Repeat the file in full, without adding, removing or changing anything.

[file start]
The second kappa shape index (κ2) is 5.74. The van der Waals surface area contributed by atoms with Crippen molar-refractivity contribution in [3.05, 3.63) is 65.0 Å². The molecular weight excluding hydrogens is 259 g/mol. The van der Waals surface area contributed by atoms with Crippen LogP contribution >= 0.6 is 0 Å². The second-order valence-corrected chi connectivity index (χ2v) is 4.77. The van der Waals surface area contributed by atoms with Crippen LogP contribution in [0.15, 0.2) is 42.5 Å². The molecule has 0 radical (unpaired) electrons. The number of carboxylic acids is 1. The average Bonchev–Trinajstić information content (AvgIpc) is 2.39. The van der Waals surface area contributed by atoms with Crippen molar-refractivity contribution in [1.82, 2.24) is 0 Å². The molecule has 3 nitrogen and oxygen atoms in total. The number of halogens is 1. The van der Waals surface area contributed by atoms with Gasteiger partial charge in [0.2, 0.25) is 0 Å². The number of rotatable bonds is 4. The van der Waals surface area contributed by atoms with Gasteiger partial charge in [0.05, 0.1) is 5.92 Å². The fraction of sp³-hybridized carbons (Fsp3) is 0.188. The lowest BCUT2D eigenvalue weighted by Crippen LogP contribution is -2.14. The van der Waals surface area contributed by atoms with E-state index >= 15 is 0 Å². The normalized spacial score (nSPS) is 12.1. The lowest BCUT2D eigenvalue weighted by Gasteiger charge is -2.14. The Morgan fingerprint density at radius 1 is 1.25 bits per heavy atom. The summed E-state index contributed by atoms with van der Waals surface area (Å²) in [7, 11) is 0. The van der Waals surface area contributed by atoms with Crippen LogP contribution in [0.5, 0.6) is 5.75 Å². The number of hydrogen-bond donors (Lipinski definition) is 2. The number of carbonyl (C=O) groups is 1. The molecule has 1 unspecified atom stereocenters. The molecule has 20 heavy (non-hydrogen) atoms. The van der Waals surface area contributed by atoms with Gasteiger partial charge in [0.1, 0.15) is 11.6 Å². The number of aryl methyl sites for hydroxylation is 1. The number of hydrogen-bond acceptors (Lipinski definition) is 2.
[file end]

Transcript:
The second kappa shape index (κ2) is 5.74. The van der Waals surface area contributed by atoms with Crippen molar-refractivity contribution in [3.05, 3.63) is 65.0 Å². The molecular weight excluding hydrogens is 259 g/mol. The van der Waals surface area contributed by atoms with Crippen LogP contribution >= 0.6 is 0 Å². The second-order valence-corrected chi connectivity index (χ2v) is 4.77. The van der Waals surface area contributed by atoms with Crippen LogP contribution in [0.15, 0.2) is 42.5 Å². The molecule has 0 radical (unpaired) electrons. The number of carboxylic acids is 1. The average Bonchev–Trinajstić information content (AvgIpc) is 2.39. The van der Waals surface area contributed by atoms with Crippen molar-refractivity contribution in [1.82, 2.24) is 0 Å². The molecule has 3 nitrogen and oxygen atoms in total. The number of halogens is 1. The van der Waals surface area contributed by atoms with Gasteiger partial charge in [0.2, 0.25) is 0 Å². The number of rotatable bonds is 4. The van der Waals surface area contributed by atoms with Gasteiger partial charge in [0.05, 0.1) is 5.92 Å². The fraction of sp³-hybridized carbons (Fsp3) is 0.188. The lowest BCUT2D eigenvalue weighted by Crippen LogP contribution is -2.14. The van der Waals surface area contributed by atoms with E-state index >= 15 is 0 Å². The normalized spacial score (nSPS) is 12.1. The lowest BCUT2D eigenvalue weighted by Gasteiger charge is -2.14. The Morgan fingerprint density at radius 1 is 1.25 bits per heavy atom. The summed E-state index contributed by atoms with van der Waals surface area (Å²) in [7, 11) is 0. The van der Waals surface area contributed by atoms with Crippen LogP contribution in [0.5, 0.6) is 5.75 Å². The number of hydrogen-bond donors (Lipinski definition) is 2. The number of carbonyl (C=O) groups is 1. The molecule has 1 unspecified atom stereocenters. The molecule has 20 heavy (non-hydrogen) atoms. The van der Waals surface area contributed by atoms with Gasteiger partial charge in [0.1, 0.15) is 11.6 Å². The number of aryl methyl sites for hydroxylation is 1. The number of hydrogen-bond acceptors (Lipinski definition) is 2.